Take a Hike
Except this: I kind of have a walk phobia.
Seriously, you say. PeaceBang, that is too neurotic even for you.
It's true, though. I don't know what it comes from, but it takes a lot of gumption for me to head down the hill from the house to take a walk. I've done it pretty frequently in the past year -- especially when the weather is perfect -- and I feel safe in our little woodland preserve. It's about 2 miles around the loop, and I like to stop at the edge of the North River where there's a little cabin on the water and look at the sparkles on the water, and breathe. Sometimes I stretch out on the warm deck. Sometimes other walkers find me there and I smile sheepishly up at them, i-Pod buds in my ears.
Emerson said that he and his daughter Ellen were professors of walkology. In fact, the whole Transcendentalist movement could be fairly said to have been conducted during walks shared by brilliant friends. Think of Margaret Fuller and Hawthorne, or Emerson and Thoreau, or Emerson and Alcott, or Thoreau and Melville and --Moby Dick and Hester Prynne! Wait! No! They're not real people! --
all strolling through Walden woods expounding on great literary and spiritual themes.
Think about it, then think about how frozen with awkward paralysis PeaceBang feels when she's ready to head out the door for a walk.
How does one go for a walk?
A time step, I can do. A waltz. A foxtrot, even.
A saunter from point A to point B in Barcelona, I can do.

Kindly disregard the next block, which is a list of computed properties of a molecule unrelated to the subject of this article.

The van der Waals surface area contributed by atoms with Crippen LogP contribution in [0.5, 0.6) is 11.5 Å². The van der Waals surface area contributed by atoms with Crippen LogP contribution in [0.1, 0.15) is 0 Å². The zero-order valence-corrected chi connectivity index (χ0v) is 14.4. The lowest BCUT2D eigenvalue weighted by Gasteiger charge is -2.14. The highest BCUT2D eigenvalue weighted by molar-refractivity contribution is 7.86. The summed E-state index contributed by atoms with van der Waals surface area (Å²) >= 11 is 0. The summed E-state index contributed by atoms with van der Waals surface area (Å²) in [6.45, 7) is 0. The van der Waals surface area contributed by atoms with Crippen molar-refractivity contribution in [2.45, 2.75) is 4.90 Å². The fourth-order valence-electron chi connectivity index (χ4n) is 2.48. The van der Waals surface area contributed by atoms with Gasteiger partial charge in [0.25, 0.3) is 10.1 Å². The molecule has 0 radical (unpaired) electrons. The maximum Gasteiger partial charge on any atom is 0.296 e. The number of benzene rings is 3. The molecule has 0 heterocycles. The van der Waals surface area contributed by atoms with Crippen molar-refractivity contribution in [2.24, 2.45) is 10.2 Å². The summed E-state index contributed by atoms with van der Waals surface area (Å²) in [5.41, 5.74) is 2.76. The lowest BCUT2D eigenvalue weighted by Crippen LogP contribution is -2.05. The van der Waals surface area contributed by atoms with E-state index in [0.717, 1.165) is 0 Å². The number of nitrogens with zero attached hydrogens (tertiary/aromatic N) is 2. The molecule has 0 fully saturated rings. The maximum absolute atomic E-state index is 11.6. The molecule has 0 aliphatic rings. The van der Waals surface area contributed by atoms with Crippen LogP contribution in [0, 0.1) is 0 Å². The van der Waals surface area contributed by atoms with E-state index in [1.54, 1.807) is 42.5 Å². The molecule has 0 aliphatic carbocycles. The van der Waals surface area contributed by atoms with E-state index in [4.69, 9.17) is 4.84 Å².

A stroll into the village to pick up a baguette and some raspeberries, I'm good at.
A purposeful stride from Macy's all the way over to Nordstrom's to get to a shoe sale, eat my dust.
But a pointless WALK, the good ole American WALK, I am at a loss. I feel like a total tool. Nothing makes me more self-conscious.
I live on a busy main street, so a walk down my own street is fraught with dangers: busy suburbanites whizzing by in big SUVs, a latte in one hand and a cell phone in the other. I've taken walks down my street to get to littler streets, but I always feel endangered. And then it just seems ridiculous to drive somewhere to take a walk.
I prefer city walks. I like to people-watch and window shop, and to get lost in a crowd. I do not like country walks. Again... what do you people do on walks? Maybe Dan Harper will coach me on this. He seems to be a real pro. I am jealous of his ability to take WALKS.
When I lived in Pennsylvania, my senior colleague and his lovely wife arose early every morning and took walks together. I have always thought that this was the most romantic thing of all time. Walking, talking, planning the day, being wholesome and outdoorsy together in their matching LL Bean fleece pullovers. Boy, is that not me.
But I still think it's important to take walks.
There. Now you feel exceedingly well-adjusted, don't you? And the next time you take a walk, you'll wrack your brain trying to figure out why anyone on earth could make such a difficult job of it.